#Nerdlife 2015: A New Year's Almanac Treat

Paul Harvey

#Nerdlife post.
A Divinity for All Persuasions (inbunden)What better way to spend a New Year’s eve/day than perusing an almanac. Or a survey of almanacs from the colonial era to the early nineteenth century, of the kind wonderfully presented in T. J. Tomlin’s new book A Divinity for All Persuasions:Alamanacs and Early American Religious Life.

This is one of the books that seems such an obvious and fruitful topic that it would have been thoroughly covered a long time ago. After all, as Tomlin points out, the almanac was “early America’s most affordable and widespread form of print,” serving as a “calendar and an astrologically based medical handbook” which also was full of “poetry, essays, moral axioms, and anecdotes.” Moreover, “other than a Bible and perhaps a few sermons and schoolbooks, an almanac was the only printed item most people owned before 1820.” Because almanacs in the 19th century moved to a status of folksy quaintness at best, and caricature at worst, they have become forgotten.

But they weren’t before the mass printing revolution of the 19th century. Before then, “Catering to consumer demand by drawing on the religious works available in their shop or their own familiarity with religious idioms, almanac-makers placed a distilled Protestant vernacular at the center of America’s most popular genre.” Throughout, Tomlin emphasizes a shared religious culture reflecting a “distinctly pan-Protestant sensibility,” but one also shaped by Latitudinarianism and the new science of the English Enlightenment. (They were also shaped, I might add, by some pretty hilarious trash-talking between almanac-makers, who promoted their own products by dissing those of others -- scorning the weather predictions of others was especially popular).

Tomlin sees this pan-Protestantism as more central to the era than the denominational controversies and religious in-fighting beloved by many scholars (present company included), which dominates newspapers and some other ephemeral literature of the era. In the almanacs, New Lights don’t square off against Old Lights, nor Baptists against Methodists, but instead a broad “divinity for all Protestant persuasions” dominates. Market forces shaped this too – almanac makers wanted everyone to buy their products, so they shied away from the controverted in favor of the shared: “Attuned to pubic taste, printers and almanac-makers disseminated a widely shared version of Protestantism they knew would sell.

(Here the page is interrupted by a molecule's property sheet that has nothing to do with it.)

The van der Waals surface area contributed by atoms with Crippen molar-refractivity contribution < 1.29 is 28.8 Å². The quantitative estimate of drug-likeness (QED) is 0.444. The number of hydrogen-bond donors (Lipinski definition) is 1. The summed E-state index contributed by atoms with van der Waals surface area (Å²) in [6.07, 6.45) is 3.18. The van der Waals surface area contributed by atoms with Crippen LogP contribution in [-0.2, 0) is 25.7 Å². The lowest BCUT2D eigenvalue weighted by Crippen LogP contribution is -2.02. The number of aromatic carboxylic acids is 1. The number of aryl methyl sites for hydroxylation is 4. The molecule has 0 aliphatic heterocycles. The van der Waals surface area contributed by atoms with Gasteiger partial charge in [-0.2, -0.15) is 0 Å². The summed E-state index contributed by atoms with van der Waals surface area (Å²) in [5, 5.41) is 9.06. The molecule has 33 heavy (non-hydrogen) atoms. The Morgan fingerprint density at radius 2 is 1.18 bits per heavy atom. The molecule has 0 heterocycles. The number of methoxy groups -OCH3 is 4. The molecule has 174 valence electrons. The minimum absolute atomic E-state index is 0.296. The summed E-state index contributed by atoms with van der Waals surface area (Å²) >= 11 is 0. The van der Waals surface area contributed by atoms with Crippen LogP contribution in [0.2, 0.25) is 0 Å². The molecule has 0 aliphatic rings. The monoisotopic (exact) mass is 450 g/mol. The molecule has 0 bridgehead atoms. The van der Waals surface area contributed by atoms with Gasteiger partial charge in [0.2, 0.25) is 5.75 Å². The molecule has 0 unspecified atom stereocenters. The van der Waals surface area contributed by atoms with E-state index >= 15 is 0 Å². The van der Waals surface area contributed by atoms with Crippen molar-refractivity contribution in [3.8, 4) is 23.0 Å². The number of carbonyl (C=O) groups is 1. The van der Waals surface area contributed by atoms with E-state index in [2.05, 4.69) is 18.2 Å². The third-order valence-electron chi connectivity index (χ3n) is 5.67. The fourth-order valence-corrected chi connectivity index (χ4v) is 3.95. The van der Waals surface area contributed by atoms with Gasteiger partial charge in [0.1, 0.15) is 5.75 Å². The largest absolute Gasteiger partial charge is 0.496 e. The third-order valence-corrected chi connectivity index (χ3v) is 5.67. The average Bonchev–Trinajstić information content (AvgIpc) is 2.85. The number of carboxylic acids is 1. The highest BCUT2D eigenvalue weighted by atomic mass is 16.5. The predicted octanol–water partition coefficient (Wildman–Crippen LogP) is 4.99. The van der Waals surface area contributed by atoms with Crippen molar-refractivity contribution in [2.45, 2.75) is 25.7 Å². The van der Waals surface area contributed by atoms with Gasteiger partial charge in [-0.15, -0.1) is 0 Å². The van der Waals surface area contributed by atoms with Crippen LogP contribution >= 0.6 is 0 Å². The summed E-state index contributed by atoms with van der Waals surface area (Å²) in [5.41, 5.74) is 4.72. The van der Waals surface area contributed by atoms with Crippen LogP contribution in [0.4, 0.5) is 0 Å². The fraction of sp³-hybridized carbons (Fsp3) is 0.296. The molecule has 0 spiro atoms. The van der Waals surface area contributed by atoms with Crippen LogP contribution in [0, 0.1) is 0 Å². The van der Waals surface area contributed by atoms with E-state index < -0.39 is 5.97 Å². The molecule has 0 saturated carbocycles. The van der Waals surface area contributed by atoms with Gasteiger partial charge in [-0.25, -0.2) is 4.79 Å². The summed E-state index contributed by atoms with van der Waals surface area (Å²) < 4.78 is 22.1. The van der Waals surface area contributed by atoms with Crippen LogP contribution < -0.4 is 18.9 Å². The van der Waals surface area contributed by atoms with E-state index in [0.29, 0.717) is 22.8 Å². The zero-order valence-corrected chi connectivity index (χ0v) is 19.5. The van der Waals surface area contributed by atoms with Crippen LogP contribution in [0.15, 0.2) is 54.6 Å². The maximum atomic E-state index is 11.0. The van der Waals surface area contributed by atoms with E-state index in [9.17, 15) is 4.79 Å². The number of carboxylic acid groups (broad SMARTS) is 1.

I don’t want to issue any spoiler alerts, so I’ll just point you to the book, which in 164 briskly and clearly written pages leaves you with a wealth of knowledge. Just one story (of many) to whet your appetite. In 1807, an almanac from Virginia and North Carolina printed the last will and testament of Alexander Campbell, a lawyer from Richmond. Campbell insisted that his physical body, “being material and not having a soul, would simply deteriorate and eventually become part of some other living organism.” As for an afterlife?: “I hope for nothing as I fear nothing.” The printing of the last will and testament gave the almanac-maker the chance at once to titillate the audience with some wewy scawy views (“we publish his will merely on account of its extraordinary singularity”) while providing a chance to remind readers “that their earthly lives and decisions would determine their eternal destination.” Stories like these remind us of the constant variety and world of religious doubts which embedded themselves even within this world of a pan-Protestant sensibility.

And the wonderful images reprinted in this book – like a 1778 almanac cover featuring a drawing of the solar system, placing the comet of 1680 as well as “Jupiter and his Satellites,” gave Daniel George the chance to quote Psalm 8: “I consider the Heavens the work of thy fingers, the Moon and the Stars which thou has ordained.” What strikes the contemporary reader more, though, is the small scale and comfortable symmetrical circles of the solar system, a visual that goes along with the “cheerful and comfortable faith” of a good many eighteenth century Americans.

We’re still early in the New Year, so still a good time to catch up on your almanacs, and no better book than this one to do so. 


esclark said…
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esclark said…
When I was an M.A. student at Mizzou, I got to read the introduction of Tomlin's dissertation. I've been looking forward to the book ever since. Paired really well with David Hall's Worlds of Wonder, Days of Judgement.